The Vault

The way of cleansing

Believers in Christ and in his atoning sacrifice are assured by Gods word and God’s Spirit that their sins are forgiven, and that they have peace with God. This does not, however, mean that henceforth they themselves cease to commit sin.

Indeed, it is often true, to quote familiar words, that “they who fain would serve Thee best, are conscious most of wrong within”. It is important, therefore, that we should recognise both how serious is the danger that this fact presents, and yet how sufficient is the remedy that the gospel of Christ provides.

Sin’s defilement disqualifies both for fellowship with God, and for the service of God. The old Levitical ritual of the Old Testament (see Heb 9:12) made very plain that all who are “unclean” need afresh to be cleaned and sanctified before they can enter God’s sanctuary and share his worship.

For sin committed defiles us anew. It gives us “an evil conscience”. It makes us unfit both for God’s presence and for his service. It hinders access to God. It prevents intercourse with God. It inhibits the worship of God. When we are thus ‘unclean’ we are no longer free fully to enjoy God and to glorify him.


Sin’s defilement can be cleansed by the application of the virtue of a sinless life laid down in sacrifice. The Levitical ritual provided outward ceremonial cleansing. It served to make ‘the flesh’ or the body of the would-be worshipper superficially and formally ‘clean’ so that he I could enter in to the sanctuary and engage in divine service.

Such cleansing was secured by the blood of animals slain in sacrifice for sin, or the ashes of the burnt body of a sacrificed heifer were mixed with water which was kept to be sprinkled, when needed, on the defiled (see Num 19:19,13, 17-20).

This latter ritual dramatically suggests that a sacrifice already offered in the past has abiding virtue, which can cover and purge the sins of the present.


This truth finds its fulfillment in the gospel, where the one sacrifice of Christ, once offered has sufficient virtue to cover and to cleanse all the sins of God’s people till the end of time—“till all the ransomed Church of God be saved to sin no more”.

What is more, the Christian fulfilment of the Levitical figure “the blood of Christ, who through the eternal Spirit offered himself without spot to God”—gives inner moral cleansing. It can purge the conscience from dead works. It can give the defiled, inhibited, shame-stricken believer new freedom of spirit to give himself without restraint to God’s service. Stich cleansing fits for fellowship and trees for service. Once the believer is thus freshly cleansed and consciously sanctified by the blood of Christ—“through the offering of the body of Jesus Christ once for all” (Heb 10:10)—he s once more able to do the two things which are the true fulfillments of his destiny and calling as a child of God, namely to enjoy God’s company and to do him service.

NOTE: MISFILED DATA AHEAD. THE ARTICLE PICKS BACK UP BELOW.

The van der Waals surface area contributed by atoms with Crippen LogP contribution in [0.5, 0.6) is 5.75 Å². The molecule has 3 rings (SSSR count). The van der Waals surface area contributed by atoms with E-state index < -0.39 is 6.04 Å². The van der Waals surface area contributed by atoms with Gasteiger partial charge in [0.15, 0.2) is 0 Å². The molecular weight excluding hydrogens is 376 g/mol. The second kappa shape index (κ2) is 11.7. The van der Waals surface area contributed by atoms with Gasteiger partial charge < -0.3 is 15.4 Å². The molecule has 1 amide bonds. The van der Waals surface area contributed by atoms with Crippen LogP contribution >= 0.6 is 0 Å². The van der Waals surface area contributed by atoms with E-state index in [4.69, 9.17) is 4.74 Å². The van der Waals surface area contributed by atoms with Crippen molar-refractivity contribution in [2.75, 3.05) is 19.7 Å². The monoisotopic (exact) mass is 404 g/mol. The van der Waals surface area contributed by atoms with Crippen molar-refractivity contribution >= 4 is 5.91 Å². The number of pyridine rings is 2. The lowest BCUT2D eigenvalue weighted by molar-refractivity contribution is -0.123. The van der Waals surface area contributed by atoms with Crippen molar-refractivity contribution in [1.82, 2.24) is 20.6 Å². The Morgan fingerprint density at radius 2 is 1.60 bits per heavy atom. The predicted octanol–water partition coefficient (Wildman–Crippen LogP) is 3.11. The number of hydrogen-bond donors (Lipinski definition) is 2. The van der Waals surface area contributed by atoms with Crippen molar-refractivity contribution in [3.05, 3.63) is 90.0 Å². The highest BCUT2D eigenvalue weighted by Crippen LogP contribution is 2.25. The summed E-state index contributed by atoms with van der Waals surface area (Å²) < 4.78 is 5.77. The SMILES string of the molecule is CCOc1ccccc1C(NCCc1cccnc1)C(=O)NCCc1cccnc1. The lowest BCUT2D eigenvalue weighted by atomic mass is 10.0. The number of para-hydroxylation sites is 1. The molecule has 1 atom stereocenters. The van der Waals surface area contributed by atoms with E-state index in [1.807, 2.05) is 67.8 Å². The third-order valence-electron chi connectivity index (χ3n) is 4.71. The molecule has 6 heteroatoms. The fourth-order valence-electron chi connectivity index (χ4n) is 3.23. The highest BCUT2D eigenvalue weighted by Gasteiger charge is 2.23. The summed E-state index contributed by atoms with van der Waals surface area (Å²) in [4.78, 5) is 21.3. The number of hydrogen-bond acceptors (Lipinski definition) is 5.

So when we thus have “our hearts sprinkled from an evil conscience”, we may “draw near” to God “in full assurance of faith”, having “boldness by the blood of Jesus (Heb 10:22, 19). Similarly, once our conscience is thus cleansed from dead works, we may without restraint “serve the living God” (Heb 9:14).

Such cleaning can be appropriated by faith. When we are afresh conscious of sin’s defilement, we need, in principle, simply to repeat the same activity by which we first found salvation as sinners, that is, to trust in Christ and his atoning sacrifice for forgiveness and release. A special divinely provided occasion for such a transaction is when we partake of the Lord’s Supper.

There we are invited symbolically to eat Christ’s flesh and to drink his blood; that means to appropriate the benefits of his sacrifice. The first and fundamental benefit of Christ’s passion is remission of sin and cleansing from defilement. So in the significantly mixed metaphors of the prayer of Humble Access we rightly pray for cleansing through eating and drinking—“that our sinful bodies may be made clean by His body, and our souls washed through His most precious blood”.

There is, therefore, no need of a man-devised extra so-called “sacrament” of Confession and priestly Absolution as a necessary means of cleansing and release front the defilement of the sins of our lives as Christians. For we have in the true Gospel Sacrament of the Holy Communion the Lord’s own provision of a special opportunity to confess to him our sins, to trust in his comfortable and reassuring words of promise, and to take the outward “pledges of his love” that assure us individually, and as from his own hand, that the virtue of his death is available and operative here and now for our present cleansing.

So may we know and prove that “the blood of Jesus Christ… cleanseth us from all sin” (1 John 1:7).

This article was first published in the Australian Church Record on 7 August 1958. In this series we hear reflections on Scripture from the Rev. Alan M Stibbs.